RAAC: No colleges forced to delay start of term, says AoC

Confirmed cases of some colleges with dangerous concrete, but no ‘significant’ closures

Confirmed cases of some colleges with dangerous concrete, but no ‘significant’ closures

No colleges have delayed the start of term due to dangerous “crumbly” concrete, their membership body has said as the RAAC crisis engulfs schools.

Julian Gravatt, deputy chief executive of the Association of Colleges, also said there had been no “significant building closures” for colleges related to concerns around reinforced aerated autoclaved concrete (RAAC), although he is “certain” there will be a few cases where college buildings contain it.

It comes days after the government ordered 104 schools in England to stay closed for the beginning of term, as their buildings are at risk of collapse due to RAAC. It is understood officials learned over the summer of cases where buildings with RAAC collapsed, despite not showing any signs of deterioration.

The concrete was widely used as a lighter alternative to standard concrete between the 1950s and 1980s, but studies have since found the material can become destabilised after installation.

The government has come under heavy criticism for its handling of the presence of RAAC, a problem it has known about for years.

Gillian Keegan, the education secretary, said today that 1,500 schools are yet to complete checks to see if RAAC is in their buildings, meaning the number of schools at risk could be even higher than previously thought.

She committed to publishing a list of the schools and other education providers which have been ordered to close this week.

Gravatt said so far there are “no cases where this has required a significant [general FE college] building closure or a delay to the start of term”, though he admitted the AoC is “certain” RAAC will be present in some cases.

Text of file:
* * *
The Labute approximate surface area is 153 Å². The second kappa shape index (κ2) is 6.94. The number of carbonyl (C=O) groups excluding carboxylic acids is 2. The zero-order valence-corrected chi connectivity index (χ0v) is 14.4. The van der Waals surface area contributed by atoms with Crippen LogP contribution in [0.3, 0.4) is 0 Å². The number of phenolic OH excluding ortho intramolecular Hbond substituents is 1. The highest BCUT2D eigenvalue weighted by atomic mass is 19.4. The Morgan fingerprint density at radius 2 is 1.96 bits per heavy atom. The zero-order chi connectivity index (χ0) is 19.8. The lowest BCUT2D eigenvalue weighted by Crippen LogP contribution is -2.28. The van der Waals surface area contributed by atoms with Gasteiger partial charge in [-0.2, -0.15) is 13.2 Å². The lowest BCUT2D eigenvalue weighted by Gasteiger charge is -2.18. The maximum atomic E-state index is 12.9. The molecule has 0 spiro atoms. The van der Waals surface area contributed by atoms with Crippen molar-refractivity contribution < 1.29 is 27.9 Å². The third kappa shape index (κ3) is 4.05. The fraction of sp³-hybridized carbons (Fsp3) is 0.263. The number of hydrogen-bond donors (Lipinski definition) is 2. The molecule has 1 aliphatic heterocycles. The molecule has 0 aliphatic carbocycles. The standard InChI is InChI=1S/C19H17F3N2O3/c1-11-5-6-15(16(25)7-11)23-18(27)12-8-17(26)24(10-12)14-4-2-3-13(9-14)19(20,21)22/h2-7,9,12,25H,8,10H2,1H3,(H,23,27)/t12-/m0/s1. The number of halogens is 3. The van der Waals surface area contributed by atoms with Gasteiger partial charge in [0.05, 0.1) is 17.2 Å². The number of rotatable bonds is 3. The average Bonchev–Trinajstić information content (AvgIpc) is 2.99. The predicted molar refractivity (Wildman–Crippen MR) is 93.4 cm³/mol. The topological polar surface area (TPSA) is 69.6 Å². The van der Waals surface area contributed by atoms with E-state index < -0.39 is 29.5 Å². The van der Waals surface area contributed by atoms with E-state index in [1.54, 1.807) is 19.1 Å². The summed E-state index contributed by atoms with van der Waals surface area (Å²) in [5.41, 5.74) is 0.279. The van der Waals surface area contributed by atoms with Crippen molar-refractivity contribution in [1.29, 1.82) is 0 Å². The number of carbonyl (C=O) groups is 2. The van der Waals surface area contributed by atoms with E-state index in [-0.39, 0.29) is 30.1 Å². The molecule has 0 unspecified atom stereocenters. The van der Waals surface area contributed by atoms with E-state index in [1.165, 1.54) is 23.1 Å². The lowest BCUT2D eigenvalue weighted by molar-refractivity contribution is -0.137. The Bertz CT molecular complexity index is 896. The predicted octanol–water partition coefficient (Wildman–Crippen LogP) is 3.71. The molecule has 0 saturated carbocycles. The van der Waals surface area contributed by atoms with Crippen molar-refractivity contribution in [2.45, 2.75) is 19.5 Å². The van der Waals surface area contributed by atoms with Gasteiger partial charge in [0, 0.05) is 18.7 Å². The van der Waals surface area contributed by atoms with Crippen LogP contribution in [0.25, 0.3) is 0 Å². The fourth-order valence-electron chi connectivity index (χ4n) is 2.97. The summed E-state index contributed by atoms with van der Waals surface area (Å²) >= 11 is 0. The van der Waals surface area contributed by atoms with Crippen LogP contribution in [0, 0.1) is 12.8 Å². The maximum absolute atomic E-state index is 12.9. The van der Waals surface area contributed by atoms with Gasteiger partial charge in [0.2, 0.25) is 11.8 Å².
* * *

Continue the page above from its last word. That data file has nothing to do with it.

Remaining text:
“It can be quite hard to locate RAAC in a building because it is sometimes hidden by cladding but colleges have a good track record in managing their buildings.” He said more than 90 per cent of all colleges had returned RAAC questionnaires to the government this year.

FE Week is aware of at least three colleges where RAAC was found and had to be remediated this year. Some of those were forced to partially close buildings due to the level of risk of collapse, although it is not clear whether those buildings have now been opened.

In an extraordinary intervention this morning, former permanent secretary of the Department for Education Jonathan Slater claimed the government prioritised new free schools over pupil safety and that prime minister Rishi Sunak slashed school rebuilding funding despite knowing about the dangers of RAAC.

Slater said his department had found between 300 and 400 schools had to be rebuilt each year, and that it had put together a plan to double the number of rebuilds to 200 at the 2021 spending review.

However, the government then went ahead with a rebuilding programme of just 50 schools a year, when Sunak was chancellor. Sunak has since denied that was the case.

Also earlier today the education secretary accused others of having “sat on their arse” over the RAAC crisis in schools, and expressed frustration at a lack of gratitude that she had been doing a “f***ing good job”.

Gillian Keegan was still on microphone when she made the comments shortly after an interview with ITV News, which has since circulated the clip on social media.

With the cameras still running, Keegan asked her interviewer: “Does anyone ever say, you know what, you’ve done a f***ing good job because everyone else has sat on their arse and done nothing? No signs of that? No?”

In a subsequent interview, Keegan said she “wasn’t really talking about anyone in particular”, and apologised for using “choice” language.

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